• Global Warming, Polio, and AIDS

    Community, Communication Design

    I am starting to feel that all the solutions to carbon sequestration (and, incidentally, other global “problems”) have been tainted by our planet’s experience with polio.

    Now, what, you ask, does global warming have to do with polio?

    The poliomyelitis virus was a singular, non-adaptive enemy. Single cause, single effect. Our immune systems love this kind of attacker: the virus is introduced, and an antibody is produced, protecting us from all future attacks. Thousands of years of evolution have given us the benefit of this seemingly “perfect” immune response. Jonas Salk actually relied on this to develop his vaccine, which, like other vaccines, effectively “tricks” our bodies into thinking they have contracted a disease, so it will produce antibodies to protect us from future infections. So simple, yet it saves millions of lives.

    In truth, vaccines have done us wonderful good, but they have conditioned us as a species to expect magic-bullet solutions to larger, systemic problems for which there are no magic bullets, save the elimination of our very culture.

    AIDS, for example, is a complex disease, caused by a virus that is not only adaptive and prone to mutation, but also uses our immune systems against us. Every day, the scientific community is thwarted by this enemy, that is always one step ahead of our adaptive capacity. Add to the biochemical nature of the disease the dozens of ways it can spread from host to host, and the cultural barriers that hamper containment via preventative education. You have a nightmare, with no cure in sight, and no options but “treatment.”

    With carbon sequestration, we are trying to apply a polio solution to an HIV problem. As one of my favorite business school professors said to me once: when you are trying to solve a problem, look to the CAUSE, not the EFFECT. Carbon buildup in the atmosphere is not a disease we have to cure. It is not a cause; it is an effect.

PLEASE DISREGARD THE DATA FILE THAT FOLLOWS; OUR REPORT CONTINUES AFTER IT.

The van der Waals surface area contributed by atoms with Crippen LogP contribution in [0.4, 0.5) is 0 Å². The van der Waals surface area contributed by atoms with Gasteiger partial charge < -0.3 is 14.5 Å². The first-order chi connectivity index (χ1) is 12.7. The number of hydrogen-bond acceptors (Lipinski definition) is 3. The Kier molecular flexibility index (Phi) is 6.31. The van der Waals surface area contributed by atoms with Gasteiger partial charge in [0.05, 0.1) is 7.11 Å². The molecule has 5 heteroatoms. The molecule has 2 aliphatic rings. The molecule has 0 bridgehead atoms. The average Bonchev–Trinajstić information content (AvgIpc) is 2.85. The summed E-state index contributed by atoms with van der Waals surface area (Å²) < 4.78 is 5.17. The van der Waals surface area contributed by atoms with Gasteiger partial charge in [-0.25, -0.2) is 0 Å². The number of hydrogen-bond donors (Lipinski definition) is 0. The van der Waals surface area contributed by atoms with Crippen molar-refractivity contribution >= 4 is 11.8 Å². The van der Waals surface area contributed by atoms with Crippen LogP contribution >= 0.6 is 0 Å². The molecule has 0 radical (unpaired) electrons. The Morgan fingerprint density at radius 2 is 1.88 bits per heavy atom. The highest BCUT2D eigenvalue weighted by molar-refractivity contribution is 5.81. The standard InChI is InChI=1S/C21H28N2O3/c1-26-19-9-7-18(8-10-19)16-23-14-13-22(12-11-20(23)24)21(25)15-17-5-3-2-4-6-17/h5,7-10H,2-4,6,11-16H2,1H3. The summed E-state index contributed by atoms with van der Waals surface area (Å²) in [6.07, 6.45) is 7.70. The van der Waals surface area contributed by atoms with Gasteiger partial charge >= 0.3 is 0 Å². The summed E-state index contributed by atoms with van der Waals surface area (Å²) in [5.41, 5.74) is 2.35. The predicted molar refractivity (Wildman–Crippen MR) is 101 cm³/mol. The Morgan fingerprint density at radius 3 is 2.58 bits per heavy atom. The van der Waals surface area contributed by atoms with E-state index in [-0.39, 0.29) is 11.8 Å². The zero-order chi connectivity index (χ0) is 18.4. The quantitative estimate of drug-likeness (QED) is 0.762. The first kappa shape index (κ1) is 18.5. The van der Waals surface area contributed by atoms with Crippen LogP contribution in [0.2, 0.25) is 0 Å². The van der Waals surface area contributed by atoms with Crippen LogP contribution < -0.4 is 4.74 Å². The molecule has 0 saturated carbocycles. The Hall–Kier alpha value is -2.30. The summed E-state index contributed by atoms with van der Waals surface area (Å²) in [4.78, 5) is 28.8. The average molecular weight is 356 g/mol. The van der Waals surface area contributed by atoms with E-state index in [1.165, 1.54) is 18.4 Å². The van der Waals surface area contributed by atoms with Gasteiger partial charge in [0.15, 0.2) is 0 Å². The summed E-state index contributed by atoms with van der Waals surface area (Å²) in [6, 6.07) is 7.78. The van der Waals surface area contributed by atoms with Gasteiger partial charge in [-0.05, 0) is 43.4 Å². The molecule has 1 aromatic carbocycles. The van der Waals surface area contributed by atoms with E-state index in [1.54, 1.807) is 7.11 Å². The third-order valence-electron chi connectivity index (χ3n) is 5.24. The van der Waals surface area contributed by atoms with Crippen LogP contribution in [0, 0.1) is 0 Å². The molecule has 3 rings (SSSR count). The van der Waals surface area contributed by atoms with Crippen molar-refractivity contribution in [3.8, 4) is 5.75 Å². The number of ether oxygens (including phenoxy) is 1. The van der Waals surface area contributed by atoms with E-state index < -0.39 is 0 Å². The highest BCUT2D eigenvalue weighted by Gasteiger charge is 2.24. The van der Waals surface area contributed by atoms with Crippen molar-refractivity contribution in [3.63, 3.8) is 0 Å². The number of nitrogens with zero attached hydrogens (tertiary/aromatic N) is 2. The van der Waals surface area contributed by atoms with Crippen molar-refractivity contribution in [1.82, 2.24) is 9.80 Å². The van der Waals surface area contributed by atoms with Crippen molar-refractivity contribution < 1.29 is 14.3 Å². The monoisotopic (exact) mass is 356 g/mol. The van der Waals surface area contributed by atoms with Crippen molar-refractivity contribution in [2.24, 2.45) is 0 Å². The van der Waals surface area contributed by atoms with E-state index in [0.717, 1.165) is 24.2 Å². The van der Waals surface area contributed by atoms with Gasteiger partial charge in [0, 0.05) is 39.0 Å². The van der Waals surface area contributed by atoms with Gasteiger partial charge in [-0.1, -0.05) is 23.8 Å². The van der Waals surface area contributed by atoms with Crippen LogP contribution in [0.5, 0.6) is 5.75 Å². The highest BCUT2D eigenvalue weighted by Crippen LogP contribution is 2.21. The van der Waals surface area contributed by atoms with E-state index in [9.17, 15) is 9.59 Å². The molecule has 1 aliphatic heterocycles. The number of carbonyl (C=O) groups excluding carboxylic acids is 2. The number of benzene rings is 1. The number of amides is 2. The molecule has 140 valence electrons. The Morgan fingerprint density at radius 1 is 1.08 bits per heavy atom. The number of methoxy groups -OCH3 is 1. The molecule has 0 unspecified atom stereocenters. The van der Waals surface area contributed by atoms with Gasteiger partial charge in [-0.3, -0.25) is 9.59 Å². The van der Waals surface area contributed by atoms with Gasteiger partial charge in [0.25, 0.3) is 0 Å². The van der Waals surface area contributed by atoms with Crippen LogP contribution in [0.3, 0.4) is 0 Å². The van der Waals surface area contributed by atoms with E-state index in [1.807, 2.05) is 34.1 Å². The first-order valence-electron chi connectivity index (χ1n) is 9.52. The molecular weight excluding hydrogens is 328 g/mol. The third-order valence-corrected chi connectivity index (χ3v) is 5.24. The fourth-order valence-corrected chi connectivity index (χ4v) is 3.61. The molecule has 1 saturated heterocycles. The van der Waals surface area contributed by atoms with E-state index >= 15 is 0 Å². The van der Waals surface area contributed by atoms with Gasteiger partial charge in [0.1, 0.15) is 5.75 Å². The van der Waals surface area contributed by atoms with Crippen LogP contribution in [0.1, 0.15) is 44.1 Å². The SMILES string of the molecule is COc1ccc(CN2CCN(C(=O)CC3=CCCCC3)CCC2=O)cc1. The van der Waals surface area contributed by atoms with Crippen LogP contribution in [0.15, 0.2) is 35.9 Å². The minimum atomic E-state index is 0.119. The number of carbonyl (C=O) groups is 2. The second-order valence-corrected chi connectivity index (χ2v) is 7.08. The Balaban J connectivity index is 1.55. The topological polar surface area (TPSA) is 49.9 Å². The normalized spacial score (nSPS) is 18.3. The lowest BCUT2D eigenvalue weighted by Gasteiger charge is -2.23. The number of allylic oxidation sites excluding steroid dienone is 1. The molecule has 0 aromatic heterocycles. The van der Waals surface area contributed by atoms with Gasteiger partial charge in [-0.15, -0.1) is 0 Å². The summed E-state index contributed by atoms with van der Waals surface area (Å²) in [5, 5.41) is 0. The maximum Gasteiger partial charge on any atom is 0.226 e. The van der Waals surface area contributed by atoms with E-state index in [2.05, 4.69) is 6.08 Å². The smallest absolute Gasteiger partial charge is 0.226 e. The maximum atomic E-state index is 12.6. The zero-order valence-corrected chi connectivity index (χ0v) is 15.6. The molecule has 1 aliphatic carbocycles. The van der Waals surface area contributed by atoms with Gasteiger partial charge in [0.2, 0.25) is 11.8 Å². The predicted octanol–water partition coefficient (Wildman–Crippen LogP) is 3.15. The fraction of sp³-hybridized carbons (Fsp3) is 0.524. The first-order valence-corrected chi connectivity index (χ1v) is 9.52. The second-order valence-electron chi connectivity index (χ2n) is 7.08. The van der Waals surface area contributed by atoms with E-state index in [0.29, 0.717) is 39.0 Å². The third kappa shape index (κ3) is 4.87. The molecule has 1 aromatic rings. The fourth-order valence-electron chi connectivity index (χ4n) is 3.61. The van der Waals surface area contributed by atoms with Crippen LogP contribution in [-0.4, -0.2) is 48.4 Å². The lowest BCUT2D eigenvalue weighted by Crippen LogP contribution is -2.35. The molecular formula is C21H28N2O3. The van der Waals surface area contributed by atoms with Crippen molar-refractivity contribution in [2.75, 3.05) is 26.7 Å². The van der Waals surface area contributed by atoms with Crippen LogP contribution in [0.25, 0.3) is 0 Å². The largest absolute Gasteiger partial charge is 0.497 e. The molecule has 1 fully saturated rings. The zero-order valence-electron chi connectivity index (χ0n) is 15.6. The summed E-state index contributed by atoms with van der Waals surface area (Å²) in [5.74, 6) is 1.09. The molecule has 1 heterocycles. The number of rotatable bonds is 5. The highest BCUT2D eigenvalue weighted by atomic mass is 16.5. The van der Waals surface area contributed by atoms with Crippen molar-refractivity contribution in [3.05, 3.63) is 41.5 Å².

Precisely because it is the result of systemic conditions, if we want to reduce the amount of carbon in the atmosphere, we must take a systemic approach. The equation, surprisingly, is deceptively simple:

    1. Stop producing more carbon than the planet can sequester.
    2. Ensure that the planet’s ability to sequester carbon is not further compromised.
    3. Increase the planet’s ability to sequester carbon.
    

    Next, we must ask:

    1. What produces carbon in the atmosphere?
    2. What sequesters carbon in the atmosphere?
    

    Here is where the trickier issue emerges: what are we do do, then? Give up cars? Airplanes? Stop burning anything, for fear it will release carbon into the atmosphere? Are we to abolish slash-and-burn agriculture as well as crude oil refinement? The answer, unfriendly and squeamish, emerges with scary clarity: we would have to change the way we live to change the world we live in.

    Thankfully, we are an adaptive species. We can get used to anything, even a warmer climate. Even a polluted atmosphere. Even, perhaps, the decline of hundreds of species thanks to the destruction of their ecosystems.

    But... if we don’t want to get used to these things, we must get used to other things: walking. Riding bikes. Orchards instead of lawns. Eating seasonally, locally, and organically. Planting trees instead of chopping them down.

    If every family in the United States planted a tree, it would pull 1 billion pounds of carbon from the atmosphere annually (from http://www.coloradotrees.org/benefits.htm#17). It might not undo all the damage, but it could make a dent.

    It’s time to stop looking for the next Jonas Salk, the next magic bullet. There is no “cure” for global warming. The cause is our culture; the effects are inevitable. The most we can do is treat climate change the way we would treat any other systemic, adaptive plague: with education, behavioral modification, remediation techniques, and restorative enterprises that employ cooperation and collaboration from the local to the global level.

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